David Morgan said...

Hi David,

Thank you for your reply - no need to apologise!

I suppose the big question that remains is how do we get from the context of Moses to our own? Both in terms of what should and shouldn't be legislated against, and in terms of appropriate punishment.

The obvious example would be homosexual acts: would it ever be appropriate for a gospel leavened society to outlaw them, and to make them punishable by death? If not, what makes things different now? (The obvious answer being, "It was a theocracy", but I don't quite see how that makes things different to a Godly government deciding on its laws).

I don't quite understand your comments about how gospel/grace relates to civil law. God's law is to be pursued by faith, is to be loved and is fulfilled by love, but is this really the same for civil law? Surely in this case external obedience is as good as any other? That would also fit better with my (limited!) understanding of the second use of the law. But I might be misinterpreting what you said...


David Anderson said...

Hi David,

How to get from Moses to here in particular details - I think that's a question for a book-length answer! But taking your particular example of homosexual acts, I think that these should be crimes. In the law of Moses these are specifically stated as "abomination to God", a specially heinous category into which very few things come. Sexual relationships have a public dimension (contrary to secularism), and supremely the state is intended to reward lifelong marriage and frown on everything else. The Bible is not ambiguous on homosexual acts' heinous nature, and impractical as it may be and unlikely as it may be to happen in the present context, I don't think that Christian law-makers should consider this one of those crimes which they should be quiet on until better times.

But I don't think that the death penalty could be appropriate in our context. We must remember that the severity of the Mosaic punishments were in part a function of Jehovah dwelling amongst them and the holy status of the land at that time, which must not be defiled, and a deliberate demonstration of God's justice and hence man's need for the gospel.

External obedience: yes, in fact this is all the government can or should command. I was rather thinking of dispensational concerns rather than meaning that the government is meant to legislate internals.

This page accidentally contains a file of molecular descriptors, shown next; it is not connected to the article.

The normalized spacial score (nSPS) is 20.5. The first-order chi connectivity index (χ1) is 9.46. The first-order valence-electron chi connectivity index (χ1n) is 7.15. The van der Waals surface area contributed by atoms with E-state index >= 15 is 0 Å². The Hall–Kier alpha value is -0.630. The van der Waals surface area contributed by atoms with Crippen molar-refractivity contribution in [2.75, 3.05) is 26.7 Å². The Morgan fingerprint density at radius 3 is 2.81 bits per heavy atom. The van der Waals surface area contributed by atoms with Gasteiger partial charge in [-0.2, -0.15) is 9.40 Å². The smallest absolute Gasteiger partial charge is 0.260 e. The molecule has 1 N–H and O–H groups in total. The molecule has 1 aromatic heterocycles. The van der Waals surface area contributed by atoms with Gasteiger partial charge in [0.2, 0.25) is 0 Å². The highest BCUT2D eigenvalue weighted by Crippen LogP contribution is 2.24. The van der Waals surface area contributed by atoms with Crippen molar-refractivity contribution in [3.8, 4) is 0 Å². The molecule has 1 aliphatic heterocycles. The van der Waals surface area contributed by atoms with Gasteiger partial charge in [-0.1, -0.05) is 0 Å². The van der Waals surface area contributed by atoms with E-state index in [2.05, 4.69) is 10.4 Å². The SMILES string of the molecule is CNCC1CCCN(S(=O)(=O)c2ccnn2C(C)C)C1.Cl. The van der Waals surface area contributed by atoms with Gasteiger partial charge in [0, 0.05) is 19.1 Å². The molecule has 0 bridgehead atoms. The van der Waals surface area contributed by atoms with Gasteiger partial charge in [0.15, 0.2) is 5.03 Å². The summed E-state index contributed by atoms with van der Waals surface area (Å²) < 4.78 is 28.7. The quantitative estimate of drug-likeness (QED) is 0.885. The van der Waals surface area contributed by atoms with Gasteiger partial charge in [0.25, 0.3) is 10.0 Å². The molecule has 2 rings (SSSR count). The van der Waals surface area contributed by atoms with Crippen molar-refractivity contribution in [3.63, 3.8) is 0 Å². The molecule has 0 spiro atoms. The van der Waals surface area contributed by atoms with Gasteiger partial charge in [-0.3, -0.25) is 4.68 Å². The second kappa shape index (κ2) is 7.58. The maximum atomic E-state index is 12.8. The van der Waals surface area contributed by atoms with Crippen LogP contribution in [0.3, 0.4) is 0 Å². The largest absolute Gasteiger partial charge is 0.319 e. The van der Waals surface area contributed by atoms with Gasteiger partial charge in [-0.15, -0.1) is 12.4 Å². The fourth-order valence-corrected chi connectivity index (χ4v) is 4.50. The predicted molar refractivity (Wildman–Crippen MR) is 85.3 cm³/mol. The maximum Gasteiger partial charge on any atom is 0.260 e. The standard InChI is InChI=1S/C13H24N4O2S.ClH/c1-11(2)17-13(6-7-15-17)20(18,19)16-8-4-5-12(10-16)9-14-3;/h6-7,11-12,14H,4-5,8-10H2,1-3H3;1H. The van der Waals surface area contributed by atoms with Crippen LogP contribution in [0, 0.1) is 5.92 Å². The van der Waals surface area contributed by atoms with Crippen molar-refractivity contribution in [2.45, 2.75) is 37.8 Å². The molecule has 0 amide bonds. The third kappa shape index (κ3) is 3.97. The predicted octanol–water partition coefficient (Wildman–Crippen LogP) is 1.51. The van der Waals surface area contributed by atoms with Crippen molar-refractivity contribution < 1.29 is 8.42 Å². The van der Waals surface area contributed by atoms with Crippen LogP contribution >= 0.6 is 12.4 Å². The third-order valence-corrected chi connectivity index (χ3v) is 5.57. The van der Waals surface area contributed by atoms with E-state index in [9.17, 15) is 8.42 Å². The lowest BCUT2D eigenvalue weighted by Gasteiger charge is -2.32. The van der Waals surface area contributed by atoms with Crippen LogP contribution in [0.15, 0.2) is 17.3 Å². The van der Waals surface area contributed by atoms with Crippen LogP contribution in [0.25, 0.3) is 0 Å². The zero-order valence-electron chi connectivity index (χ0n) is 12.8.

David Morgan said...

Thank you - very helpful.

Would you mind clarifying a couple of things, please?

1) (With reference to my first questions/your first answers: ) Why should governments ban homosexual acts, but not the public worship of false gods?

2) Did you mean that the death penalty could never be appropriate for any crimes in our context, or just for this example?

Sorry if I'm being dense!

Thanks, Dave

David Anderson said...

Hi David,

You're not being dense at all - I don't think I answered these questions. They're also not easy questions, needing a number of distinctions.

1) I thought of a few different angles of answering this question, not all of which seemed to make things clearer! Perhaps the simplest is simply to say that in the law of Moses, the regulation of idolatry was always directly connected to Israel's status as the covenant people, and to the status of the land as covenantally holy. Therefore, especially given the New Testament's silence, the default assumption is that the burden of proof lies on those who want to positively assert that idolatry is a concern of the state. And the arguments made seem to me convoluted and unsatisfactory.

Homosexual activity also needs some distinctions. Under the law of Moses, nobody died without two or three witnesses. There could be no "witch hunts" - evidence had to be produced up front, not extracted by coercion. It was pretty hard to die for this crime unless you willfully brought it out into the public sphere, and sought to undermine the (government-recognised and regulated) institution of marriage. So when I say that homosexuality should be a crime (because the regulation of the public side of sexual conduct does belong to the government: the government is within its remit to prevent child marriages, outlaw bigamy and bestiality, etc.) I am not suggesting that the government has authority to go beyond that private side and dig for evidence where it does not have it.

Now exactly when and where it crosses the public-private line is a difficult question, and is why we need Christian thinkers who can become politicians for Christian societies - my answer is of course quite general and raises many other knotty questions... but feel free to raise them so we can do some thinking together, I am enjoying being stretched.

2) I do believe the death penalty is appropriate for some crimes. When Romans 13 says that the state bears the sword on behalf of God, the obvious meaning is that it might use it - and not just for tickling people with. In particular I think that Genesis 9 teaches that God requires the death penalty to be exacted in the case of murder, for one.

Then there's the difficult question needing Christian thinkers to work hard on, of where the line is drawn. Personally I think that there's no question that rape and sexual abuse of children should both be capital crimes, but I have not thought deeply about where the line should come - it seems that in our present states of society, having to provide a Christian answer to this question seems quite far down the list of most urgent tasks at hand!

God bless,